Monday, April 07, 2008

Philip Schultz: Pulitzerman


is this man sitting here weeping
in this swanky restaurant
on his sixty-first birthday, because
his fear grows stronger each year,
because he’s still the boy running
all out to first base, believing
getting there means everything,
because of the spiders climbing
the sycamore outside his house
this morning, the elegance of
a civilization free of delusion,
because of the boyish faces
of the five dead soldiers on TV,
the stoic curiosity in their eyes,
their belief in the righteousness
of sacrifice, because innocence
is the darkest place in the universe,
because of the Iraqis on their hands
and knees looking for a bloody button,
a bitten fingernail, evidence of
their stolen significance, because
of the primitive architecture
of his dreams, the brutal egoism
of his ignorance, because he believes
in deliverance, the purity of sorrow,
the sanctity of truth, because of
the original human faces of his wife
and two boys smiling at him across
this glittering table, because of
their passion for commemoration,
their certainty that goodness continues,
because of the spiders clinging to
the elegance of each moment, because
getting there still means everything?

[2008 Pulitzer Prize for Poetry, for his book Failure]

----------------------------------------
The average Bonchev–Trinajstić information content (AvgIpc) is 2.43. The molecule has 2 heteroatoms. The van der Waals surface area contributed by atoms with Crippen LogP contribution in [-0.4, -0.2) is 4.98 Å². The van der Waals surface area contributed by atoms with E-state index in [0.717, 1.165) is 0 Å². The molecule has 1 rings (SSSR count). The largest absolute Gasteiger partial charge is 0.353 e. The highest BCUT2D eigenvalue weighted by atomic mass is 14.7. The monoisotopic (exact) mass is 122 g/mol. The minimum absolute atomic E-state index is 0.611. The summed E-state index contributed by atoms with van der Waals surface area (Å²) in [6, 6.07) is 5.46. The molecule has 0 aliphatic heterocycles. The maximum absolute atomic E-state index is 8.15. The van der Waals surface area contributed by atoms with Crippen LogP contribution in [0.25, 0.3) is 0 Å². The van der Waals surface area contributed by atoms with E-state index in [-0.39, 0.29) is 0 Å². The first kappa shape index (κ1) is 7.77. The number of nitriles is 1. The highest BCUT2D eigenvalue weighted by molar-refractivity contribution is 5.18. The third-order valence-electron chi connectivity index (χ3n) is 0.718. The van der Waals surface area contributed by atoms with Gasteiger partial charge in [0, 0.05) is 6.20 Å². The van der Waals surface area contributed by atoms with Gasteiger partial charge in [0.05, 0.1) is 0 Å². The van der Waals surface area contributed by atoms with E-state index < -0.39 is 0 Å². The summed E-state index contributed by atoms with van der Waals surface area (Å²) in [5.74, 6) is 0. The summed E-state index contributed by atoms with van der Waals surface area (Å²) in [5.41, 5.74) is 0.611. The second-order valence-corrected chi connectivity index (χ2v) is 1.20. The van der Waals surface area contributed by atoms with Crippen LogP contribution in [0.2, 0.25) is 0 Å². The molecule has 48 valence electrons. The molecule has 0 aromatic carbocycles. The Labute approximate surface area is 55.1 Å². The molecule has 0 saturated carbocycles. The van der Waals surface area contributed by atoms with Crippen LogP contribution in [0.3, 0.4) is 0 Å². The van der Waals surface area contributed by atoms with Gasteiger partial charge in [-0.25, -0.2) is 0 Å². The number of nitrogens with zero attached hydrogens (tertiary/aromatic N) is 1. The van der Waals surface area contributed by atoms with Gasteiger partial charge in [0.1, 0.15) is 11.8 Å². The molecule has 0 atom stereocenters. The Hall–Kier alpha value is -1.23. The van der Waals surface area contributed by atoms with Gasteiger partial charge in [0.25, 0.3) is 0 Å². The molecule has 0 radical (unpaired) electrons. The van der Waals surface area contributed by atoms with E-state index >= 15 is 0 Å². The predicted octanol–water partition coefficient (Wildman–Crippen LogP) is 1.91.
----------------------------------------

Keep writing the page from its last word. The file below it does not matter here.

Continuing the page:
Blogger San said...

Thank you for this introduction to Philip Schultz. I have gotten so out of touch with contemporary poetry. You inspire me to lay my hands on some. Quick.

Speaking of speed, TYPU arrived Monday. Someone went postal to be sure!

Much obliged. A project BJ and I intend to launch into this spring: repainting our bookshelves with an attendant lightening of their load. When the time arrives, I will run by you & Wilkerson certain titles.

3:48 PM  
Blogger murat11 said...

San: Well, I just wrote a big hoo-haw in reply: completely zapped by some cyber-elf who must not have liked what I said.

Upshot was this: what struck me about Schultz was a quote in which he spoke of his intimacy with failure, as if it were sacramental and blessed in its own way. I share this sense completely. My decision to leave past lives, be with Tina, and raise this beautiful boy has brought me joy that no other experiences have ever brought me. At the same time, in leaving my life as a therapist to "walkabout" in search of a life after, I have had harrowing experiences of despair and loss I would have never thought possible: and yet, it has always felt in some way to be a blessing, a grounding, a discovery of heart that would have never come otherwise.

I've got Schultz' book on order through interlibrary loan.

4:30 PM  

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